In 1999, Sammy Sosa recorded 416 outfield chances, which were the second most in the National League. Sosa’s placement is not significant because of the fact that he is a right fielder, although he was the lone comer outfielder in the top six, and its significance is not because of his reputation as a horrid defender. In fact, the real significance has little to do with Sosa and more to do with his 416 chances. First place that year was a 22-year-old centerfielder by the name of Andruw Jones, who wound up with 101 more chances than Sosa.
Jones gained a ball hog label (as discussed in passing throughout this thread) that was evidently just. Although, if it helps him any, the second most in the majors was another 22-year-old centerfielder by the name of Carlos Beltran, who finished with 422 chances. Flash forward to 2009 and not a single outfielder finished with more than 500 chances and only one finished with more than 450. Those familiar with outstanding seasons in defensive play are probably well aware of who said player is, but let’s just say he causes Death to Flying Things. Only one other outfielder has managed more than 450 since 2005: Carlos Gomez in 2008.
This got me to wondering if any of the outfielders this year, even on teams with less fly ball-orientated pitchers, came anywhere close to matching Jones’ ridiculous 45% taken of all team outfield chances. I took each of the outfielders with at least 300 chances (35 in total) and found out how many of their team’s chances each took. This adjusts for team rather than looking at the raw number. Obviously, this is a more telling number because Seattle leads the league in outfield chances and St. Louis is last. The spread is almost 300 chances exactly, which is a pretty decent gap.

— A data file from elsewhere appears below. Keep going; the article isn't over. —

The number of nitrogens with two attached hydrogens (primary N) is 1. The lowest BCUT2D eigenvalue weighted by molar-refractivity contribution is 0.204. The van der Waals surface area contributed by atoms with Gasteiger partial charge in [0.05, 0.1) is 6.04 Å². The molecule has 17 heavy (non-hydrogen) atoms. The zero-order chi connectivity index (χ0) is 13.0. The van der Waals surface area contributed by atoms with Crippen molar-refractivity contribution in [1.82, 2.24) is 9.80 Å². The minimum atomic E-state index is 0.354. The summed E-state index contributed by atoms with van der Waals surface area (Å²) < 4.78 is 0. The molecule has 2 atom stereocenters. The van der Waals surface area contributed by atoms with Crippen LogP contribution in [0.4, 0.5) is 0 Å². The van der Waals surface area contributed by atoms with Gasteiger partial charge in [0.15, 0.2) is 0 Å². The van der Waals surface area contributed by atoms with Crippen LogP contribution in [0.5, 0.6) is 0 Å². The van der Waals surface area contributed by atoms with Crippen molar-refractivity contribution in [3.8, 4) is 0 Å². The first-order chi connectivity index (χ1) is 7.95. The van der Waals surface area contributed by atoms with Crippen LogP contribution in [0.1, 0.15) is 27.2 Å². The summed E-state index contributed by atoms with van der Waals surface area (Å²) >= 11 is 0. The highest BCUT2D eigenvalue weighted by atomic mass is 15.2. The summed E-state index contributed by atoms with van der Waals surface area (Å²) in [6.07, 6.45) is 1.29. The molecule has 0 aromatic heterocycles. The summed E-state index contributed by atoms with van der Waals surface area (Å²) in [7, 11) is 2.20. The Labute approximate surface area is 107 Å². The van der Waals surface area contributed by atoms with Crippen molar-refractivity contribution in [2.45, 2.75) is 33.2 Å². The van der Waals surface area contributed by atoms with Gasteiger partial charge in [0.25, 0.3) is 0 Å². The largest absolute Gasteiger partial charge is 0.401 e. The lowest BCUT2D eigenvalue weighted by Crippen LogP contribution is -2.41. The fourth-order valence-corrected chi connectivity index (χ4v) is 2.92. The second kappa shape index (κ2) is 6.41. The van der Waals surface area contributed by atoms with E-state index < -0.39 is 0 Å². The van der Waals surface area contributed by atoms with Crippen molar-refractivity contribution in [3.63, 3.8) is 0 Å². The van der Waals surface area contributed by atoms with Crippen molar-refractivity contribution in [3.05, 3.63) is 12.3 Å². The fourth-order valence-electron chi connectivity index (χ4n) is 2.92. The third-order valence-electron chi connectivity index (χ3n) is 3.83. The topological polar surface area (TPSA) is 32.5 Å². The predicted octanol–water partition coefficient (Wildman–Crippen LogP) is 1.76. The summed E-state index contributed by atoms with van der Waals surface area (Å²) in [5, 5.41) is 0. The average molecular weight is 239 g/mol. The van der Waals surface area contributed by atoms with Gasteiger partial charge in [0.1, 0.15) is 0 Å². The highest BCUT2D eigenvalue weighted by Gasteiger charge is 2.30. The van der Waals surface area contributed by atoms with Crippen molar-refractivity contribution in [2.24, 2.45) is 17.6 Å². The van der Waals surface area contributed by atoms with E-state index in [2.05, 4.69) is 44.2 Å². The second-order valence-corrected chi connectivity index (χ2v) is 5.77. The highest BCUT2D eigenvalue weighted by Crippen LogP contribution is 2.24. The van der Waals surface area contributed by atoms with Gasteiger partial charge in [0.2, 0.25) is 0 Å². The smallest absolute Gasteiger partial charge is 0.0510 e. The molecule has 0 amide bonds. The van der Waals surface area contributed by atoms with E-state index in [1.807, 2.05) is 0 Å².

As it turns out, Matt Kemp and Michael Bourn were the only players somewhat close to 40% usage rates – to steal a phrase from a basketball metric . Meanwhile, Franklin Gutierrez was still high on the list – as was Mike Cameron – but after that only Vernon Wells topped 35%. Below I’ve included the top 15 – which just so happens to be everyone over 30% usage – but there doesn’t seem to be anything unusual that sticks out besides the placement of two Houston outfielders within the top 10. Alexis Rios is listed as a Blue Jay because he spent most of the season with them.
All data courtesy of Baseball-Reference
Print This Post